Wedge Wonder ~ 25.1.2013 ~

After that rather anxious night at Whalers I set sail in the stiff S Westerly for Kangaroo Island.

The plan here was to get as far as I could along KI before stopping the night. My ideal was Emu Bay or Bay of Shoals just around the headland from Emu and

Western side of Wedge Is.

Western side of Wedge Is.

close to the town of Kingscote.
The further I ventured out from behind Thistle Island the rougher the swell and chop became. I’d reefed down to #4 headsail and double reefed main so we were powered correctly, just the sea state was uncomfortable and being tossed around so much made it difficult to hold course.
Wedge Island was the closest I could point into the wind and the closer I got to it the rougher the sea became. Made an executive decision to pull in behind Wedge for some shelter and if it was ok, possibly overnight.

Eastern side.

Eastern side.

Looking out the other side.

Looking out the other side.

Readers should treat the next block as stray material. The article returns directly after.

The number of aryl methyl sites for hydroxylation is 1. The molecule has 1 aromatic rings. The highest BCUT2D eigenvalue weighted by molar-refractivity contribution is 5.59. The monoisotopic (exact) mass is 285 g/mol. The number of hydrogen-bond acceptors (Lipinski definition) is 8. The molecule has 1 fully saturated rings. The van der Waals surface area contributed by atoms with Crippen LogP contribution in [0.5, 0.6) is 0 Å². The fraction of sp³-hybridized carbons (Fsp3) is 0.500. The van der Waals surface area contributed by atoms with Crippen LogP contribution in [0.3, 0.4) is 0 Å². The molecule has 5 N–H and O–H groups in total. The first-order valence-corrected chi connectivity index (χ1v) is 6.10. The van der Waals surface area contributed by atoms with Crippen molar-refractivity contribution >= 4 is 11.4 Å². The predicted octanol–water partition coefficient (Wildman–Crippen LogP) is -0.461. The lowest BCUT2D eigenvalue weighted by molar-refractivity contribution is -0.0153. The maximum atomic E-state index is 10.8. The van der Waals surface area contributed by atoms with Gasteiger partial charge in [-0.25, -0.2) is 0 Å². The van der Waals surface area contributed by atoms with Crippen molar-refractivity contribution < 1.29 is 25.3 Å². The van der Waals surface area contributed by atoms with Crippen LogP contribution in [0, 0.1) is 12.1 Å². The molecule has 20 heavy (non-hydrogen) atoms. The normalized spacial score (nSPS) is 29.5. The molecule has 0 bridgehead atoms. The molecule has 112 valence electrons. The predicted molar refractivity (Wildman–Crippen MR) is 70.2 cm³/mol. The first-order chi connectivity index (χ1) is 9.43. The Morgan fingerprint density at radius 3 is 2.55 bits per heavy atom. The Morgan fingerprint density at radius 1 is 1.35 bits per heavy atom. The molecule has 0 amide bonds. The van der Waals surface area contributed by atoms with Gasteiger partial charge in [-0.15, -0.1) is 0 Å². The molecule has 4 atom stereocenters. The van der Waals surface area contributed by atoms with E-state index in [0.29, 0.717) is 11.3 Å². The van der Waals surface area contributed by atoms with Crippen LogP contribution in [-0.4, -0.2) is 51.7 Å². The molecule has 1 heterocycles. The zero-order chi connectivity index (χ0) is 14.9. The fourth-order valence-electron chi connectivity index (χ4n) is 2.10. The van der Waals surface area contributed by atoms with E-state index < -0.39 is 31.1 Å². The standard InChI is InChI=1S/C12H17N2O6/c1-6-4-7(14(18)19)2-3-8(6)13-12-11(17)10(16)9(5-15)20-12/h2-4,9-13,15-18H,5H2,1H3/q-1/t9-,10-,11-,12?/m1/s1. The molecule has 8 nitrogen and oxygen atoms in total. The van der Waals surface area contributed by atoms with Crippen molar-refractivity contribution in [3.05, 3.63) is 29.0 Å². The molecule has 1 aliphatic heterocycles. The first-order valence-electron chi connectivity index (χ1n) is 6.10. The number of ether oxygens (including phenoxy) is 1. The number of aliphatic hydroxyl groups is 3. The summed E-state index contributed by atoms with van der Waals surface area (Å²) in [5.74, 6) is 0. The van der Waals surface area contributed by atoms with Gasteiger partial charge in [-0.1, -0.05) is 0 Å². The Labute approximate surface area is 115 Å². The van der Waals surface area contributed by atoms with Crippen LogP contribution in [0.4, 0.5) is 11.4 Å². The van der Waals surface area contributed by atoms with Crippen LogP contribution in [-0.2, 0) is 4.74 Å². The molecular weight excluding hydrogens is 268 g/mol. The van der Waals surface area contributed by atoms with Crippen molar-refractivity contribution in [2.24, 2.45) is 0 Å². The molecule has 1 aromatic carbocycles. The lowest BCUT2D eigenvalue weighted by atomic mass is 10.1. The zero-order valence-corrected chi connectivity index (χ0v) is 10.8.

The difference between the Western side and the Eastern side of this isolated lump of rock couldn’t have been more different. Chalk and Cheese.
A crescent shaped sandy bay with intricate rock formations at the Southern end quickly made up my mind as to whether to keep going or not. This was truly beautiful and peaceful. Purest of pure turquoise water, pods of dolphins playing near the shore and solidly anchored in 3 metres onto a sand bottom. Heaven.
Checked the weather via Satellite Phone and there was to be no change in the gusty, choppy conditions until tomorrow so I’ll happily stay at Wedge tonight.
Feeling safe and secure I took a nap to catch up on some missed sleep the night before and awoke an hour later feeling fresh and invigorated.

Ad hoc 'riding sail'

Ad hoc ‘riding sail’

Freespirit was swinging a little on her anchor as the tide and wind tugged her this way and that so I decided (as you do) to experiment and try to make a ‘Riding Sail’. This small scrap of sail mounted aft is designed to keep your craft steadily pointing into the wind by pushing the stern back in line when the hull tries to sail up on the anchor.
After much thought I struck the idea of using a dividing curtain I found on the boat when I bought her. I only use it to screen off the forward cabin when I have crew so at the minute it was unemployed. Ahah! A bit of rope, some zip ties and hoist away on the main halyard…. there ya go!! Seemed to work just fine so I’ll make a proper one when I stop into my next major port.

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